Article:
Beavers 'help to prevent flooding', says study
Scotland's beaver population may help to prevent flooding, according to an academic study.
The rodents, which are living wild around the River Tay, were accused by some locals of contributing to flooding in the Perthshire village of Alyth.
But Stirling University researchers said beaver dams helped to mitigate flooding by storing and then slowly releasing water.
And they said beaver dams also helped to improve local wildlife habitats.
The study was part of a 13-year programme of research by the university's scientists, who studied streams which drained water from 13 hectares of surrounding countryside.
Areas where beavers were known to have been active were compared with areas in which they were absent.
Pools created by the dams had 20 times more aquatic plant life, and the number of species in the surrounding habitat was 28% higher.
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There were also fewer agricultural pollutants present, with the levels of phosphorus at about half of those in the inactive areas and nitrate levels 40% lower.
But the researchers said the benefits brought by beavers had to be weighed against the potential for occasional negative impacts on fisheries, forestry and farm crops.
Farmers and landowners have said the animals damage trees and cause flooding in fields alongside burns and rivers.
Dr Nigel Willby, of Stirling University's School of Natural Sciences, said: "Beavers have been previously incorrectly blamed for flooding, particularly near Alyth where our study was conducted.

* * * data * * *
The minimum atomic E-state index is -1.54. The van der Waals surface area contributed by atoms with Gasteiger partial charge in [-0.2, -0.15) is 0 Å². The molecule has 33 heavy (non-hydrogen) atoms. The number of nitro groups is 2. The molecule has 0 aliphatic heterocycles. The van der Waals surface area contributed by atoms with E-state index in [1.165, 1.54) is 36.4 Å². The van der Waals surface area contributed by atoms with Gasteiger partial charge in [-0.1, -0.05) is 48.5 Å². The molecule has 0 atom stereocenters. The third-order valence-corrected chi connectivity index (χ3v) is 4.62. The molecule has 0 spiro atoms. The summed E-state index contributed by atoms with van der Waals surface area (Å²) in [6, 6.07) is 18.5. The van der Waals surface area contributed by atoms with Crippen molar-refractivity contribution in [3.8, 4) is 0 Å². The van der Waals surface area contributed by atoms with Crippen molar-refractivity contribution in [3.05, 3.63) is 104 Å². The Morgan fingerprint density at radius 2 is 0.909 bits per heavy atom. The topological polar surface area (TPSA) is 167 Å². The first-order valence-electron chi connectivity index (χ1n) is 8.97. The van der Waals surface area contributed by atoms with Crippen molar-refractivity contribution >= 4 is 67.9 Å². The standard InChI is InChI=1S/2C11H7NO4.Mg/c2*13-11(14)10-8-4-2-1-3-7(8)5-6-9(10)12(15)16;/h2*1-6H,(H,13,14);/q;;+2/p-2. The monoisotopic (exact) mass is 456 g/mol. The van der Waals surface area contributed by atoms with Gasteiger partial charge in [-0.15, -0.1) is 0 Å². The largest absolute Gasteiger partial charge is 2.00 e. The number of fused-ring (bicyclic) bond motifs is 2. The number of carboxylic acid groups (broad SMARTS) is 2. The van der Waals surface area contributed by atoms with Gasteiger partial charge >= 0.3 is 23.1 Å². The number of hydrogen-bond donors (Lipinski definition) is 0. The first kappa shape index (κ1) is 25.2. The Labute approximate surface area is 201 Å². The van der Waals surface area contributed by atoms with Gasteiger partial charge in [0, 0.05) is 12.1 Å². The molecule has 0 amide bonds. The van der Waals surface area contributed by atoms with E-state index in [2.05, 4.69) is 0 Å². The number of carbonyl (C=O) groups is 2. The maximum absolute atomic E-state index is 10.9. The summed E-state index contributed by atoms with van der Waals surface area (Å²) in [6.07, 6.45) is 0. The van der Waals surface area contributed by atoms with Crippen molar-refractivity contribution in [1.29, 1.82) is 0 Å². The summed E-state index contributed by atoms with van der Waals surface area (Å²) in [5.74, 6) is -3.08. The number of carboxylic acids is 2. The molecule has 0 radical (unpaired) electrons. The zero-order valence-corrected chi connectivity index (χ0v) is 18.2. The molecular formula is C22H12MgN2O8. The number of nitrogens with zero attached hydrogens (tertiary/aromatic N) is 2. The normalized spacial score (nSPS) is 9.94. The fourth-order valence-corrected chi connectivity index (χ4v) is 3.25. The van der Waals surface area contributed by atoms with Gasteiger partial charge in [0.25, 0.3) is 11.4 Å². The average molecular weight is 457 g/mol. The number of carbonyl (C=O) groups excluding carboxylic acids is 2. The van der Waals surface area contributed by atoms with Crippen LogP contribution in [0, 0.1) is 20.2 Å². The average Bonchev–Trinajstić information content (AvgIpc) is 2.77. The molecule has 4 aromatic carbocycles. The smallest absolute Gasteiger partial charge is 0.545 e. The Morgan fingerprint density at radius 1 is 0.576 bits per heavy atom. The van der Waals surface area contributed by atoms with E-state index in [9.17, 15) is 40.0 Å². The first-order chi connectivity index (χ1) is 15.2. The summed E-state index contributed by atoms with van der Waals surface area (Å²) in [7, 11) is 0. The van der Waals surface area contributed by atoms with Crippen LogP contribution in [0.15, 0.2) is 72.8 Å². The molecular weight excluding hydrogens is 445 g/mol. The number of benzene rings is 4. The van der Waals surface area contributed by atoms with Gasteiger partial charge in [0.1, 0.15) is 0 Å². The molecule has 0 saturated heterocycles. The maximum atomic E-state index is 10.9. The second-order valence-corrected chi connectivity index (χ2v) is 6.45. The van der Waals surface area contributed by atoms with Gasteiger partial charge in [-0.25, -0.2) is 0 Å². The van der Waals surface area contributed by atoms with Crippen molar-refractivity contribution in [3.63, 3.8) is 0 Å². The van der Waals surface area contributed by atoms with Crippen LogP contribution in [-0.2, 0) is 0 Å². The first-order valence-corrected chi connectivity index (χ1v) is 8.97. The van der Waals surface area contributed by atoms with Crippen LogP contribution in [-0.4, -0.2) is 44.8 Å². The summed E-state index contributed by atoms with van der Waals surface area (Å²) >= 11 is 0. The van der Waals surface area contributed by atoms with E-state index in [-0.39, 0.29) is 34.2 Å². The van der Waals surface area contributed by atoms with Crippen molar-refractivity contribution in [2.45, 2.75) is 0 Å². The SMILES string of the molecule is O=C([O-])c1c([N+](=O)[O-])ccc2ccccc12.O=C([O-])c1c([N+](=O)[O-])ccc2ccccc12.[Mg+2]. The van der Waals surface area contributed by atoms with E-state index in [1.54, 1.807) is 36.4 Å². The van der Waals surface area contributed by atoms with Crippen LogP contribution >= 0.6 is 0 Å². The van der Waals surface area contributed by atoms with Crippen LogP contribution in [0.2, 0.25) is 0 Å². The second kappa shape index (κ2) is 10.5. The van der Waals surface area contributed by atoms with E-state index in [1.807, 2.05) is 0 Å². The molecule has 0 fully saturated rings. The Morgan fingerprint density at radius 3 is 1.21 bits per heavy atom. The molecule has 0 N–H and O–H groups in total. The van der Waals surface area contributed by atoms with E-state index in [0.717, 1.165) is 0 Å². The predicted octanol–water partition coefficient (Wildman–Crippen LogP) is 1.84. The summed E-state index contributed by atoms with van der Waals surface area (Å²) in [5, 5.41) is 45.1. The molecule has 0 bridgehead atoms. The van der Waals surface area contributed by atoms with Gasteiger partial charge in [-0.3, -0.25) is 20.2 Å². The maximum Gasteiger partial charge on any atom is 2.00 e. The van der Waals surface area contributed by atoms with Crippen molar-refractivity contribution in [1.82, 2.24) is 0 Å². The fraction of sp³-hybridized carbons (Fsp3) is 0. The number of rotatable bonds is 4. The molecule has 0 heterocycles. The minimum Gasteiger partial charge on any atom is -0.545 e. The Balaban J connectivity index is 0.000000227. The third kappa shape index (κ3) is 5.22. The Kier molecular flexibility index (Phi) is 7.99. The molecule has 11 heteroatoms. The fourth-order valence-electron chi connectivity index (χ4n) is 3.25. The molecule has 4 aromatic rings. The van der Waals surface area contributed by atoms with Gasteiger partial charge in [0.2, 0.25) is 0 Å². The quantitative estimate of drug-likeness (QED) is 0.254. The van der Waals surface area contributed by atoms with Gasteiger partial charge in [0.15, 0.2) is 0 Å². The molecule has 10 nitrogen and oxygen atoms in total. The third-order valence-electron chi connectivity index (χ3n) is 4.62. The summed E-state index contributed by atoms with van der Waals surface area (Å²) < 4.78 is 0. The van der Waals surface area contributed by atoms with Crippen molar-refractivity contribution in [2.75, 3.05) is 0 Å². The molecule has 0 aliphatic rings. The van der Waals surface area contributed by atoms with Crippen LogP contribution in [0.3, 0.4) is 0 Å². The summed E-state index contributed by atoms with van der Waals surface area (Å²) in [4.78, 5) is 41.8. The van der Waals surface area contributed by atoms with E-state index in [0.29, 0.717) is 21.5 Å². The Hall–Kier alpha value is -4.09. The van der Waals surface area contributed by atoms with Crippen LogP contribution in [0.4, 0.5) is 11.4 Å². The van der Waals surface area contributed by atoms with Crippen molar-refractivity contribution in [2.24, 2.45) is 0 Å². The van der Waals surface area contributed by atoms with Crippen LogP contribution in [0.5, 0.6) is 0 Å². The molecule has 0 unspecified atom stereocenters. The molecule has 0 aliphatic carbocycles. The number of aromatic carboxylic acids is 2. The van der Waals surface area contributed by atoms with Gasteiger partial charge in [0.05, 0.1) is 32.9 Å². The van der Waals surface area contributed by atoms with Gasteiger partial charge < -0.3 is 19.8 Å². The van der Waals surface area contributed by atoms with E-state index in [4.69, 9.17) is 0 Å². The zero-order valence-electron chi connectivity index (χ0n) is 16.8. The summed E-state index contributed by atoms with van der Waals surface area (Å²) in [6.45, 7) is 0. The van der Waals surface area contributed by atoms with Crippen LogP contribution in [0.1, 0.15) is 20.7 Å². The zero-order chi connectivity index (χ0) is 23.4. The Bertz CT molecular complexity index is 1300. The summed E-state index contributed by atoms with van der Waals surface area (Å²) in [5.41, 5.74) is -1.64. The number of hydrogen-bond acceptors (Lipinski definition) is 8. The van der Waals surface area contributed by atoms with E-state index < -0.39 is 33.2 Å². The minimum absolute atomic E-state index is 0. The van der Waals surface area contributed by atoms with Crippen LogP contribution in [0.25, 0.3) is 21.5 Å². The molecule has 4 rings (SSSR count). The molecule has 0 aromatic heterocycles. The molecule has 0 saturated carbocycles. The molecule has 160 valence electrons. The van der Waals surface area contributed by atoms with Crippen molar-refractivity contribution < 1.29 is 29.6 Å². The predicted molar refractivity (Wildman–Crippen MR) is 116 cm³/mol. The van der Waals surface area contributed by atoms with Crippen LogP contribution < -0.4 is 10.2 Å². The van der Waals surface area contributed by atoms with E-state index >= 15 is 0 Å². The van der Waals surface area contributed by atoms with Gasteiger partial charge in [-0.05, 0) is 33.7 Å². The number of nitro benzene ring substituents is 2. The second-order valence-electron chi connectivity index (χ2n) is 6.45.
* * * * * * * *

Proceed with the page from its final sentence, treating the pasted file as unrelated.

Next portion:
"However, all the beaver dams remained standing upstream of the floods during July and more recent flooding.
"Our work points to the fact that by having the beaver dams present on a stream the floods are locally mitigated, as these dams store and slowly release water, unlike an un-dammed, straight streams where water flows without obstacle."
The research has been published in the Wiley-Blackwell journal Freshwater Biology.
NFU Scotland deputy director of policy Andrew Bauer said: "Statistically, it was always likely that there would be small pockets of land where the environmental benefit might outweigh the considerable problems being caused.
"There is no indication where the 13 hectares mentioned in this case are, but any benefits seen in localised areas will need to be viewed by the environment minister against the damage being done to productive farmland, long standing flood banks and established woodland on large parts of Tayside."
Anne Gray, policy officer at Scottish Land & Estates, said: "We are not opposed to official trials of beaver reintroductions but this process has to be properly managed, which did not happen with the illegal release in Tayside.
"As we know from the trial at Knapdale, there may be some environmental benefits from beavers but this must be balanced against the negative impacts on many farm and forestry businesses."
Eurasian beavers were hunted to extinction in Scotland in the 16th century, but the Scottish government has been trialling a reintroduction scheme at Knapdale Forest in Argyll.
The Tay beavers are unconnected to this official reintroduction, and are thought to have originated as escapees or illegal releases from private collections.
Last month, there were calls for restrictions on shooting beavers to be introduced after it emerged animals that were heavily pregnant or had recently given birth were among those shot by landowners in Tayside.